Do you find music reviews important?

Well some write ups never hurt. I still want to share by releasing music.

Do you get a lot of attention in other countries?

Yes. From people like you, luckily. But the thing is that I work locally, because things happen around me. Since my involvement with punk rock, on the other hand, it was communicating around the globe. First letters, fanzines and tape trades, later e-mails and what not.
I still set up shows for touring bands I am a fan of, and also like to tour. I never thought of Fettkakao as an Austrian label, I just happen to live here.

What do you consider as the biggest success with your label?

Being surrounded by a good community, where people are inspired by each other. This is not my success, but I can see how one or more labels could help.

I know you are also working with Mile Me Deaf. Do you enjoy it? How did you met them?

I released a 7″ and an LP and you’ll find MMD tracks on both compilations. Wolfgang was in a band called Killed By 9 Volt Batteries and joined Sex Jams, who released their first single on Fettkakao. Even though it was around much longer, MMD was Wolfgangs little known solo project. By late 2010, I was setting up an MMD show and thought about releasing a 7″. It turned into a band later and they have released 3 records on Siluh, their current label.

What is the toughest part of running a music label and being a manager?

You work with human beings which is wonderful, but it can be challenging sometimes.

Are you able to make a living off of music?

No, I don’t live off it and I never intended to.

You are also part of a band called Lime Crush formed from Fettkakao family. Why did you start that one?

I haven’t had a band in over 10 years, although I helped out and played (mostly bass) in bands I was working with from time to time. But I wanted to be in a punk band again, performing, being part of the writing process, and traveling around. So I asked Panini, Veronika and Nicoletta and they all said yes!

What are your plans with this music project?

We released a 7″ in January, toured a little bit and now have recorded a song for the upcoming Totally Wired compilation. We are doing some shows with Alte Sau from Hamburg in May and then play some shows in Hungary in July. We are working on some more shows in June at the moment as well.

What is your biggest music dream?

Playing with my friends and being able to tour.

What did you listen to when you were a child?

I liked some radio songs, but did not give it much attention. I was more impressed by Ghostbusters and cartoons than by music.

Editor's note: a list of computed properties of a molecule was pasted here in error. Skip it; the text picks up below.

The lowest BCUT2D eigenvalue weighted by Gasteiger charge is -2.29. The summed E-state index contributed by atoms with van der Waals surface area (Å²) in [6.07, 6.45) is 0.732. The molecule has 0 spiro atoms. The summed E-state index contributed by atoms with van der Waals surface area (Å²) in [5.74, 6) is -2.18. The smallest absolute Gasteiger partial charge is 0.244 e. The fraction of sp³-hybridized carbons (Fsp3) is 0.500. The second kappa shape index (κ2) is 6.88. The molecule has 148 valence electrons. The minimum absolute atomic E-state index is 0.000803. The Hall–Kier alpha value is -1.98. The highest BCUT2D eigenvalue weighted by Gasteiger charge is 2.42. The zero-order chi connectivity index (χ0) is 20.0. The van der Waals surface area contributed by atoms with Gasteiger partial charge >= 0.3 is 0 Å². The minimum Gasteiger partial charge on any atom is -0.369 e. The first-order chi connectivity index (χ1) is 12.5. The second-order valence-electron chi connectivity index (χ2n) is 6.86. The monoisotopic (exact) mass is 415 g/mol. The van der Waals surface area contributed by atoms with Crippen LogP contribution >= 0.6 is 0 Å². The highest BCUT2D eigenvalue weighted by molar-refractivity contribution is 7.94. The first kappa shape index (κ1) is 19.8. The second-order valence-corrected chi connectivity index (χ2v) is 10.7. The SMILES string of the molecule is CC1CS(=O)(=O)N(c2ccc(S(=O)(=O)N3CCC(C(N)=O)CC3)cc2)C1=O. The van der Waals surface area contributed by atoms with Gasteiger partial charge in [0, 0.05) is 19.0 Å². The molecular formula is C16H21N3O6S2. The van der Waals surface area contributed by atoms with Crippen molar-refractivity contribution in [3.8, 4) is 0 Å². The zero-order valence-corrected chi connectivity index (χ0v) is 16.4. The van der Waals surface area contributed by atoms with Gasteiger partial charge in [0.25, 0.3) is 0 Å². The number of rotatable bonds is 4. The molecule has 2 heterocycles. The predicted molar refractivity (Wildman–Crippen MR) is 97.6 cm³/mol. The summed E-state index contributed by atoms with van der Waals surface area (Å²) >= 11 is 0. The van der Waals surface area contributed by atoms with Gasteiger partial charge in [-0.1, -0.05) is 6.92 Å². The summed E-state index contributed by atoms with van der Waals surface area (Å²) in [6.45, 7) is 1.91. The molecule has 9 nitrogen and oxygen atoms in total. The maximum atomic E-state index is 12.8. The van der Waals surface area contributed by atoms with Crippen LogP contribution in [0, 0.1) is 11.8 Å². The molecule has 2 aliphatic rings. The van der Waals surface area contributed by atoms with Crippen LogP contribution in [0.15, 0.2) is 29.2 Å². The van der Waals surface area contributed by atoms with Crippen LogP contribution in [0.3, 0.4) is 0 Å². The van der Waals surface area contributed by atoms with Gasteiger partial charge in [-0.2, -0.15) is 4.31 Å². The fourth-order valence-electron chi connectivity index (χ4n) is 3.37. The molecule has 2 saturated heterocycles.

Do you remember the first physical record you ever bought?

It must have been a Credit To The Nation or Therapy? LP. I first listened to stuff my sister had. She introduced me to Rock music.

Name three new bands that are worth checking out.

Kristy and the Kraks, Trash Kit, and Dubais.

Question by Filip Zemcik
Answers by Andi Dvořák
Photo by Peter Schernhuber

Review ~ Molly Drag – Open Casket Hidden Meaning ~ by Lukas Foote

I have said it before, and I will type it again: Molly Drag will have you waving around in a sonic ocean of ambience, despair and heartbreak. The same thing could be said about the newly released Molly Drag song “Open Casket Hidden Meaning.”

Molly Drag - Open Casket Hidden Meaning

At the start of this track, the familiarity of the paulstretch effect is heard. The paulstretch effect was used quite a bit in the Molly Drag fulllength debut: Deeply Flawed. This effect has become a signature, or a characteristic trait for Michael Hansford. Hearing the paulstretch over some slow acoustic picking right off the intro of OPHM gives the song the nostalgic notion of another ambient, nebulous, slow-jam.

The lyrics are very bleak, unpromising, and full of depressing topics such as death (“My coffin thrown into the ground/fills the empty spaces here/I am the blood, you are the crown/She feels the bodies buried here.”), addiction and the bad trips you may conjure up while high (“Addiction always has its waste/but your hands were on my face/and you were suffocating me.”). I would not expect any different subject matters from a song inspired by a funeral.

Molly Drag’s Open Casket Hidden Meaning is part of a 15-track compilation by MD’s label Hellur Records entitled “I Still Call You My Friend”. It is currently available up on Bandcamp for the ideal hipster price of “Buy Now name your price” and includes other great tracks on it by label mates such as Claws & Organs and Sorority Noise.